RESTOCKING demand at the annual Deniliquin Store Sheep Sale tomorrow is expected to be boosted by sheep producers seeking to lift numbers after recent rain and others looking for options to paying high prices for beef weaners.
The AuctionsPlus-interface sale of about 18,000 first cross and Merino ewes and lambs starts at 11am tomorrow and will be covered live by Sheep Central’s Murray Arnel, with a pre-sale interview and sale report posted on the Sheep Central Facebook page. Click here to see the full AuctionsPlus sale catalogue.
Elders livestock manager at Deniliquin Jason Andrews said he is expecting demand to be very strong.
“Simply because a lot of northern, central west and western New South Wales has had a lot of rain and there are not a lot of sheep sale being held and this is an annual fixture that people come to.
“The fat market has increased and we’ve had timely rain.”
Mr Andrews said some producers are considering including sheep in their program following the very strong beef weaner sales.
“You would find that the cattle prices are out of the reach of a lot of guys – 550-600c/kg for 300kg steers.
“With the higher cattle prices, lack of numbers and particularly rain in the cattle areas of northern New South Wales and Queensland, and a significant price strike, I think there are probably some producers that would be thinking about putting sheep into their farming program.”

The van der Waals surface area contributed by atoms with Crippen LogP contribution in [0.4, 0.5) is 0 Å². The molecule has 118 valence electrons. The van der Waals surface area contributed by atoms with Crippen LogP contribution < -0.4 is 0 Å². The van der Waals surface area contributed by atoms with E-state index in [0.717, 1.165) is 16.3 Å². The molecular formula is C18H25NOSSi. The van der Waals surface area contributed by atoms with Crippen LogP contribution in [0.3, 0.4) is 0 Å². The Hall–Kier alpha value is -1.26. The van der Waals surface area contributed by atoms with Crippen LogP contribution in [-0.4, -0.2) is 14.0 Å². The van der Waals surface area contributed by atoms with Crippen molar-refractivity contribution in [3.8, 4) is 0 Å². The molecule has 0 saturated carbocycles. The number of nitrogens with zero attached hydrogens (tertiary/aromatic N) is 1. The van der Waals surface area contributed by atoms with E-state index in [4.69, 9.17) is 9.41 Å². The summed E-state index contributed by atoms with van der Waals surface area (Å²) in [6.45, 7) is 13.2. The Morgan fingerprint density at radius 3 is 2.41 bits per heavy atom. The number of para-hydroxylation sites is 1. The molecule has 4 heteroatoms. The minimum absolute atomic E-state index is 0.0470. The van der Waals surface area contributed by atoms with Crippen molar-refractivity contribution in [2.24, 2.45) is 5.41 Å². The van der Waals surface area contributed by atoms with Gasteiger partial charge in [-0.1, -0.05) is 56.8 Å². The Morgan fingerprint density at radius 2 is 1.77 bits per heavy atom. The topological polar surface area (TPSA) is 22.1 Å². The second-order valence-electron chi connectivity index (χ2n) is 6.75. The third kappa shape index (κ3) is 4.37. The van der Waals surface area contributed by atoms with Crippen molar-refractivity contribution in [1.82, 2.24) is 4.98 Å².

Mr Andrews said Deniliquin area sheep numbers in the last 12 months have stayed relatively stable due to the season, but before that there was probably a sell-down of older sheep in the Hay region to the north and to the west due to continuing dry conditions.
He is expecting demand to be strong for all categories with rain having fallen on Merino and crossbred areas.
Nutrien agent Marc Braybon said pre-sale enquiry has been reasonable, including from interstate, but probably affected by interfacing the sale with AuctionsPlus for the first time.
“I think the strong cattle job is going to help our enquiry and the sheep will sell pretty well.”
Arentz Barker SRLP agent Steve Arentz said the sheep would present in reasonable order and some lines could sell in the buyer’s favour
“There will be a big upside to anyone who buys them, because once the dryland grass dried off this year, it hasn’t been that great.”
Mr Andrews said the makeup up of the yarding will be as usual, apart from fewer first cross ewe lambs, due to the strong demand for these sheep through Spring.
“We’ve probably seen a few lines of first cross ewe lambs that would normally come to this sale, sold earlier, simply because of the strength of that crossbred ewe job in the Spring.”
The Merino ewe and wether numbers would be similar to other years, he said.